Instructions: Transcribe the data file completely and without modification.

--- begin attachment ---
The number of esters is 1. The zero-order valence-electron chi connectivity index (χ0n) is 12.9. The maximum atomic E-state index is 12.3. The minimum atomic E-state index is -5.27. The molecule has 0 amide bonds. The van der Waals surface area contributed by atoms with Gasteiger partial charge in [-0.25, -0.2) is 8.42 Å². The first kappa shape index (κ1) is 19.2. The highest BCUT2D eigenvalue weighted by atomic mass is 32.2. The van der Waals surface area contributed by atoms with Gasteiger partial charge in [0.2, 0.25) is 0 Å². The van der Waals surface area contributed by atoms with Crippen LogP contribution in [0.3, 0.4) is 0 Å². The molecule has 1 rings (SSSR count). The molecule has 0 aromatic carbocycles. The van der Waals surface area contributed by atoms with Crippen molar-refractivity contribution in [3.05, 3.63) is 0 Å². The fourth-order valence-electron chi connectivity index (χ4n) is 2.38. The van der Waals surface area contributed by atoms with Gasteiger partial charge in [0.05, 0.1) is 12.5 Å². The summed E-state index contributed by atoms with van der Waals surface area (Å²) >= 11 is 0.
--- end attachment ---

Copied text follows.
The number of esters is 1. The zero-order valence-electron chi connectivity index (χ0n) is 12.9. The maximum atomic E-state index is 12.3. The minimum atomic E-state index is -5.27. The molecule has 0 amide bonds. The van der Waals surface area contributed by atoms with Gasteiger partial charge in [-0.25, -0.2) is 8.42 Å². The first kappa shape index (κ1) is 19.2. The highest BCUT2D eigenvalue weighted by atomic mass is 32.2. The van der Waals surface area contributed by atoms with Gasteiger partial charge in [0.2, 0.25) is 0 Å². The van der Waals surface area contributed by atoms with Crippen LogP contribution in [0.3, 0.4) is 0 Å². The molecule has 1 rings (SSSR count). The molecule has 0 aromatic carbocycles. The van der Waals surface area contributed by atoms with Crippen molar-refractivity contribution in [3.05, 3.63) is 0 Å². The fourth-order valence-electron chi connectivity index (χ4n) is 2.38. The van der Waals surface area contributed by atoms with Gasteiger partial charge in [0.05, 0.1) is 12.5 Å². The summed E-state index contributed by atoms with van der Waals surface area (Å²) >= 11 is 0.